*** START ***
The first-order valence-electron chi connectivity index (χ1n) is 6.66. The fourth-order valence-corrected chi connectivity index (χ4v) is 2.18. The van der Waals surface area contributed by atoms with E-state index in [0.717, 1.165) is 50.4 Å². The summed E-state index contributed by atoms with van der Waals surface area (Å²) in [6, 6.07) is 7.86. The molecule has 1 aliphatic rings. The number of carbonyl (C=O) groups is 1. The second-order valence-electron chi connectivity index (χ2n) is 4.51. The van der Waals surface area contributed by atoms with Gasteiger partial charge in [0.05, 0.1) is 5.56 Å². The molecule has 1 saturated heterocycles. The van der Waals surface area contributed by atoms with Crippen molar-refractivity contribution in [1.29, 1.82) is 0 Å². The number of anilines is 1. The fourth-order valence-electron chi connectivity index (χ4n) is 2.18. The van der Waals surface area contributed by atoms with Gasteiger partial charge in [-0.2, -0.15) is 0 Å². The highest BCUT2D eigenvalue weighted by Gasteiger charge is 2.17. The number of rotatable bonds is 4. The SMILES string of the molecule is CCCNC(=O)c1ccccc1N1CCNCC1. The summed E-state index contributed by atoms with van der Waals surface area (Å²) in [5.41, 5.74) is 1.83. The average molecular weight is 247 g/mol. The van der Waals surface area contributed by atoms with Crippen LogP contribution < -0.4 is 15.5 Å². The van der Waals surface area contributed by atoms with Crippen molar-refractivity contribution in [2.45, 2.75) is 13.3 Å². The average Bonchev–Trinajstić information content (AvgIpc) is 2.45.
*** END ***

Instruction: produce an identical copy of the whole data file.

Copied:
The first-order valence-electron chi connectivity index (χ1n) is 6.66. The fourth-order valence-corrected chi connectivity index (χ4v) is 2.18. The van der Waals surface area contributed by atoms with E-state index in [0.717, 1.165) is 50.4 Å². The summed E-state index contributed by atoms with van der Waals surface area (Å²) in [6, 6.07) is 7.86. The molecule has 1 aliphatic rings. The number of carbonyl (C=O) groups is 1. The second-order valence-electron chi connectivity index (χ2n) is 4.51. The van der Waals surface area contributed by atoms with Gasteiger partial charge in [0.05, 0.1) is 5.56 Å². The molecule has 1 saturated heterocycles. The van der Waals surface area contributed by atoms with Crippen molar-refractivity contribution in [1.29, 1.82) is 0 Å². The number of anilines is 1. The fourth-order valence-electron chi connectivity index (χ4n) is 2.18. The van der Waals surface area contributed by atoms with Gasteiger partial charge in [-0.2, -0.15) is 0 Å². The highest BCUT2D eigenvalue weighted by Gasteiger charge is 2.17. The number of rotatable bonds is 4. The SMILES string of the molecule is CCCNC(=O)c1ccccc1N1CCNCC1. The summed E-state index contributed by atoms with van der Waals surface area (Å²) in [5.41, 5.74) is 1.83. The average molecular weight is 247 g/mol. The van der Waals surface area contributed by atoms with Crippen LogP contribution < -0.4 is 15.5 Å². The van der Waals surface area contributed by atoms with Crippen molar-refractivity contribution in [2.45, 2.75) is 13.3 Å². The average Bonchev–Trinajstić information content (AvgIpc) is 2.45.